The march of the polar bears
The first drop landed like a thud and slid down the dusty car windows in a desultory trail. Just as quickly, a second thud followed it. After that came another one, and then another one… On and on it went until it sounded like a man drumming his fingers on the tabletop. The drizzle had its brief moment of flirtatious thumping upon car windows and pavements before thunderous rain silenced the humming car engine, the children, and the pumping of the city.
This can’t be, you thought. It was sunny mere minutes ago.
The weather can’t make up its mind. Your body can’t, either. In the tug-of-war between sunny and rainy in the early days of January, your nose is leaking and your throat is creaking dry. It wasn’t always like this, your grandparents say. It must be climate change.
Growing up at the turn of the new millennium also meant growing up to the realization that you are inhabiting a world far different from the one your parents knew. Perhaps you’ve experienced it. Whenever you pass bodies of water in the color of your morning iced coffee, your elders heave a sigh and reminisce about how the water used to be so pristine that you could drink it. Or you hear stories of how Manila used to be so cold that there was fog in the morning. You talk about pollution in school, make posters of it. You have never known a world that was sustainable. As far as you were concerned, the ozone layer always had a hole.
It is not unusual to hear about division on many issues. From the most critical of discourses in our town halls to the most trivial celebrity issues on TV, it isn’t strange to encounter two sides of the coin. Surprisingly, the division exists between those who believe that climate change is real and those who think it is pure myth or silly propaganda. You must think it strange, especially when you just saw a photo of a thin and lifeless polar bear on Twitter the other day.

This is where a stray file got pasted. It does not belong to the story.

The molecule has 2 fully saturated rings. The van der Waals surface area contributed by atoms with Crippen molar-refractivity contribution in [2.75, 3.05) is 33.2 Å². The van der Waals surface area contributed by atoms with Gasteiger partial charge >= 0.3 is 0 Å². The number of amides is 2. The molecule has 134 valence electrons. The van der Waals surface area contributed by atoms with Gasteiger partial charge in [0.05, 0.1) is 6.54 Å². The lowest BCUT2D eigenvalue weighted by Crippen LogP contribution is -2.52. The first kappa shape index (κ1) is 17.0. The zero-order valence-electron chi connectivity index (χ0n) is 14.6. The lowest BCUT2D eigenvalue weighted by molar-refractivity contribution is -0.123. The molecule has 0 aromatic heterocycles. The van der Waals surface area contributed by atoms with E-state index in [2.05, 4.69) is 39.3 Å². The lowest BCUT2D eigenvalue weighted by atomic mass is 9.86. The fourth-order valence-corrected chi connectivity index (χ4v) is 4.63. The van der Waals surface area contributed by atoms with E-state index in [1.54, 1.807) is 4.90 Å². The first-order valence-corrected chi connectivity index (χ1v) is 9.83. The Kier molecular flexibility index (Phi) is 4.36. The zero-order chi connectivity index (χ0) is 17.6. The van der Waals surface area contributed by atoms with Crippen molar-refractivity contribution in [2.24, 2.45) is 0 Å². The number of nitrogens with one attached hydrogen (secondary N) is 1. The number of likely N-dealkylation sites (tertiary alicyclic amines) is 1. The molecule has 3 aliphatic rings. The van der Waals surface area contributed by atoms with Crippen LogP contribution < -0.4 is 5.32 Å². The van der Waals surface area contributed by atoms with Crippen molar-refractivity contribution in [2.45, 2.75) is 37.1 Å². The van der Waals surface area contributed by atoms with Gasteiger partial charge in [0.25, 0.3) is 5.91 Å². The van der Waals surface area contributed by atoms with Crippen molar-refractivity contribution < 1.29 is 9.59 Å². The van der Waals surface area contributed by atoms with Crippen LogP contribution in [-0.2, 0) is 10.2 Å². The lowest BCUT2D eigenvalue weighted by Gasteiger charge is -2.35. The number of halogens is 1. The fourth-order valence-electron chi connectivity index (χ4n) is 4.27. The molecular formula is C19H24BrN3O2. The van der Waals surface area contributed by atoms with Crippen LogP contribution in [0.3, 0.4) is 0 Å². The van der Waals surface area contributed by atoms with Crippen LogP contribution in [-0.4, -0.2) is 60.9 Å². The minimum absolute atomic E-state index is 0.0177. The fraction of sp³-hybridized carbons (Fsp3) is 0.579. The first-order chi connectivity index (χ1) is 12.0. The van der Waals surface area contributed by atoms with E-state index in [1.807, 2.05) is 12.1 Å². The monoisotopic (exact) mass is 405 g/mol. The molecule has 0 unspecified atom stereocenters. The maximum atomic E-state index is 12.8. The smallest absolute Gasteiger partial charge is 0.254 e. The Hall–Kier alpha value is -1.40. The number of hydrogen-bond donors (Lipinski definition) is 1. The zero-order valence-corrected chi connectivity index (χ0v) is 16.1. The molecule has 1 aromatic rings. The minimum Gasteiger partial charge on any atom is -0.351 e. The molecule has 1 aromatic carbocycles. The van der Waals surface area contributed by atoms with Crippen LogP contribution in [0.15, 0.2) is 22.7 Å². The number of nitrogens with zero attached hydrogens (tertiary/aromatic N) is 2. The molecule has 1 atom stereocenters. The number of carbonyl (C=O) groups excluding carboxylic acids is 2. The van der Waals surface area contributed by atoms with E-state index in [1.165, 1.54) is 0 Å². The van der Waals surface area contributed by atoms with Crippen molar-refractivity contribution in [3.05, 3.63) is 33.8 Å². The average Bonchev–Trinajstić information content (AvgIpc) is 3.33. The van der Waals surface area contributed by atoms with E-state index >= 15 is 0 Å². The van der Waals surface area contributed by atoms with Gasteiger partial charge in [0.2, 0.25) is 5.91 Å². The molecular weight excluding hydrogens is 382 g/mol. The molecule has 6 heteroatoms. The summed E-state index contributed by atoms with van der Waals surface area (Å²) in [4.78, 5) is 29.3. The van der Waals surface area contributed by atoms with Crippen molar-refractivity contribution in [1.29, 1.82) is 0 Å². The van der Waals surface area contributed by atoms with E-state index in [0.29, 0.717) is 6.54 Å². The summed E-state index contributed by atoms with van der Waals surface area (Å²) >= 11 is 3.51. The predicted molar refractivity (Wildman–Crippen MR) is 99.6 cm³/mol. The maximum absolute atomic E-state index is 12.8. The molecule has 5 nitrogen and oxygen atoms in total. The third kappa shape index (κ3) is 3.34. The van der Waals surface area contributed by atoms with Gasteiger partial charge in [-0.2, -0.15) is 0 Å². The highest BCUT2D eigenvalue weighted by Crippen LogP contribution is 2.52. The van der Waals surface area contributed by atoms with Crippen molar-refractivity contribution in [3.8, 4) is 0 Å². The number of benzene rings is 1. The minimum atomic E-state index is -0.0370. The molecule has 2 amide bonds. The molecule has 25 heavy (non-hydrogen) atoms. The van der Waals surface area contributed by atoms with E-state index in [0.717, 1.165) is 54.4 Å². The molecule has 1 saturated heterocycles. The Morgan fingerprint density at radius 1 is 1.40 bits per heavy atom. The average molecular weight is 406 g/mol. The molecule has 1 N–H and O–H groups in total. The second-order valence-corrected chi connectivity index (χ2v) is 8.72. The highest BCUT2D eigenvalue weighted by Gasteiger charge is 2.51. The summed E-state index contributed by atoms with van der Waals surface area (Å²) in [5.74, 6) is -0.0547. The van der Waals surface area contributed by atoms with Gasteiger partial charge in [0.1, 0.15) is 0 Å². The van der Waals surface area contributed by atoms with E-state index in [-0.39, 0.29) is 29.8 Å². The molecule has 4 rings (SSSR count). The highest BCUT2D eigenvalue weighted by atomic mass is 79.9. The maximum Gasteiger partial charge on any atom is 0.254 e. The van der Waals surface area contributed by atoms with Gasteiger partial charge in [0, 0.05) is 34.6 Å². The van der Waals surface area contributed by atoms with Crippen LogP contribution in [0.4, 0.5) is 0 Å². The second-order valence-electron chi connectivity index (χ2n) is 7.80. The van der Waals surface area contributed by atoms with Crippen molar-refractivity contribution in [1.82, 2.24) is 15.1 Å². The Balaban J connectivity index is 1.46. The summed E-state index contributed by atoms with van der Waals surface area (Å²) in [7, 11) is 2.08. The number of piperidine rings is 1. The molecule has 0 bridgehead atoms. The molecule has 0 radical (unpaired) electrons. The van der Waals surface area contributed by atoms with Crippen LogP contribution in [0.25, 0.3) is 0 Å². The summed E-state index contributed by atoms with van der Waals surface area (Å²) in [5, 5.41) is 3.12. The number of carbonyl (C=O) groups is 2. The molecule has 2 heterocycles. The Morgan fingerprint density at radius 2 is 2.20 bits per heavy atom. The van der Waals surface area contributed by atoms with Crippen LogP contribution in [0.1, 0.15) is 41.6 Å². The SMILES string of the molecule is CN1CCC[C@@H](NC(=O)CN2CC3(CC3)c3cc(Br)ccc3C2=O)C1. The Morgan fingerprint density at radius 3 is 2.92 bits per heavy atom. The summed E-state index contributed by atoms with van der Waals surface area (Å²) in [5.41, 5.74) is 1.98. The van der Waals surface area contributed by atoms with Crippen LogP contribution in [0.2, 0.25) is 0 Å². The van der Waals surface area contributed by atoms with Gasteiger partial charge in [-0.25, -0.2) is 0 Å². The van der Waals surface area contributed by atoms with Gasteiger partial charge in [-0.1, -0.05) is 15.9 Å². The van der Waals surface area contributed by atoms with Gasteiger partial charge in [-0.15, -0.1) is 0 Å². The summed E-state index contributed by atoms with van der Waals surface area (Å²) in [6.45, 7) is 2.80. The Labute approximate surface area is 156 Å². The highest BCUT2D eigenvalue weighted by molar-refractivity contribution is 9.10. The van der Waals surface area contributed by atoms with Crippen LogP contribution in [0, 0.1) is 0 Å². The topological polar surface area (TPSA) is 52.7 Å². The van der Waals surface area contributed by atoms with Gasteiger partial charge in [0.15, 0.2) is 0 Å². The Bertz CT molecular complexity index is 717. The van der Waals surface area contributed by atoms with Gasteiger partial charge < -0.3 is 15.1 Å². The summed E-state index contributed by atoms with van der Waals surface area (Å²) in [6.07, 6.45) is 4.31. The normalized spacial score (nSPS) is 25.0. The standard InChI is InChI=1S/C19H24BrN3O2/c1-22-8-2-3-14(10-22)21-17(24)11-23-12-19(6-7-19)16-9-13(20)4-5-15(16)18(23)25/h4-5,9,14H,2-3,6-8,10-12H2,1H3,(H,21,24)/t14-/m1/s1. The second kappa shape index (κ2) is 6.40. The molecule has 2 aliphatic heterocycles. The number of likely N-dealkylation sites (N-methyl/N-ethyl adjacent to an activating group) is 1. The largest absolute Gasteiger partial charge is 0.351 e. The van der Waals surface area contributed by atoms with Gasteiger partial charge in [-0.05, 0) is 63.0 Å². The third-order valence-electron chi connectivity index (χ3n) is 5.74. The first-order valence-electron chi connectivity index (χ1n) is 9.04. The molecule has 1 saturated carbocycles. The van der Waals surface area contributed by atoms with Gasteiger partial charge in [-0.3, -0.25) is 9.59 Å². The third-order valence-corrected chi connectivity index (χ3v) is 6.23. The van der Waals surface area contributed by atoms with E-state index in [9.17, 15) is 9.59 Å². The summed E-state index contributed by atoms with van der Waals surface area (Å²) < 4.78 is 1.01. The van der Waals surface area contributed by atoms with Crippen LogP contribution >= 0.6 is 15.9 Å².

This is reality, unfortunately. Just recently, the White House web page on climate change vanished. A number of critics of the newly inaugurated President Donald Trump claim that he does not believe that climate change is real, based on his 2012 Tweet stating that climate change is a hoax. Those who warn of the dire effects of climate change are just as worried about what the new US administration will do to counter the threats of global warming.
Last year’s Brexit is also indicative of divisive policies, as Prime Minister Theresa May appears not as keen on climate change as previous Cabinets in the British government were. It was reported that she abolished the department for energy and climate change and replaced it with a department for business, energy, and industrial strategy. Its depth and focus on climate change is debatable.
In the Philippines, the Duterte administration has said it would ratify the Paris climate agreement. Our contribution to taking action vis a vis climate change on a global platform is also a deep concern for us, as our country is seen as one of the most vulnerable to climate change. Philippine coastal communities are in danger of rising sea levels, and livelihoods depend on our rich natural resources. But as a developing country, we look up to First World nations that are the major emitters of greenhouse gases.
Temperature records last year were at an all-time high. The decline in sea ice, if unstopped, will kill off 80 percent of the population of polar bears. Already, they are marching unnaturally in search of food as they are slowly losing their habitats. To them, climate change is not a hoax, or silly propaganda.
But clearly, it is not just about dying polar bears. It is also about losing livelihood, changing the way we live, and altering history. It is strange to think how something that affects all of humanity so massively can be a political, or even religious, issue. While we humans continue to debate about it, the world around us keeps changing. The ice is melting, sea levels are rising, and polar bears are marching. That is, if there would be any marching left to do at all.
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